One major challenge was that the software system architecture did not allow for organizational specific structures. A generic centralized hierarchical entity structure meant that Jhpiego had little flexibility in changing the structure to fit Jhpiego business processes, primarily around how country offices and multi-country projects were tracked within the system. All of the vendor’s clients were forced to use this same structure. Jhpiego was able to work around this limitation, however it was a messy tradeoff which increased the inefficiency of the setup and use of the system. Additionally, the software design required a high volume of “clicks”, or walk-through screens to not only set up a new program but also to enter data and produce reports. Finally, the analytics of the system were limited in their format and the system interface was slow, not very attractive or user-friendly.

Before changing to the harmonized indicators approach the Jhpiego technical and M&E headquarter teams allowed the country projects to uniquely define disaggregation categories and options across standard global performance indicators. This meant that some country projects would have 1 or 2 disaggregation options, while another country project would have up to 5 or 6 disaggregation options on the same indicator. The system would allow these disaggregation options to be set up in any order, so in order to aggregate this to a global performance metric with some standard disaggregation options, like age and sex, there was an extensive indicator building process required across nearly 300 projects.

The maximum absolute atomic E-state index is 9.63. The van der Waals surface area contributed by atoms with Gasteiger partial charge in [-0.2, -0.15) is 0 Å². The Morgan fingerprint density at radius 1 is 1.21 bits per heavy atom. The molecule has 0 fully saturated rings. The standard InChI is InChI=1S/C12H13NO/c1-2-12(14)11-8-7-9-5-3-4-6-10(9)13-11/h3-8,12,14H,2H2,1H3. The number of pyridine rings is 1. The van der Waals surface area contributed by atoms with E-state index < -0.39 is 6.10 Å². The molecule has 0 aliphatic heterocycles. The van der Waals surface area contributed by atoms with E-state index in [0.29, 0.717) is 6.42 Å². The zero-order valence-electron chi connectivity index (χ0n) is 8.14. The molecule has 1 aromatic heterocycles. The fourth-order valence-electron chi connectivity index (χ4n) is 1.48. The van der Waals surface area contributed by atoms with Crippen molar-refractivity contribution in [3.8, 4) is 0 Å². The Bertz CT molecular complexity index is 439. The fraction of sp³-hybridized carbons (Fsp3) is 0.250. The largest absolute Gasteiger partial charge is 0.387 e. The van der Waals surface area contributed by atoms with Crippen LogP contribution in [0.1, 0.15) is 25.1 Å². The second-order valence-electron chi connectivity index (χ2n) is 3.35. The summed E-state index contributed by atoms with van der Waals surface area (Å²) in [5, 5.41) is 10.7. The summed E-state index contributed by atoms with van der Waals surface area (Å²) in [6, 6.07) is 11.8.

The Solution

The new system needed to allow users to enter data and targets at the country project level, aggregate all data across projects to the country level, and across countries to the global level and display results in tables, graphs and maps with more than 500 users globally. After a nearly yearlong requirements building process, Jhpiego decided that DHIS 2 would meet their ideal system needs. BAO Systems was recruited to work with Jhpiego in order to build this new and improved system and coordinated with trusted DHIS 2 partners to support their effort.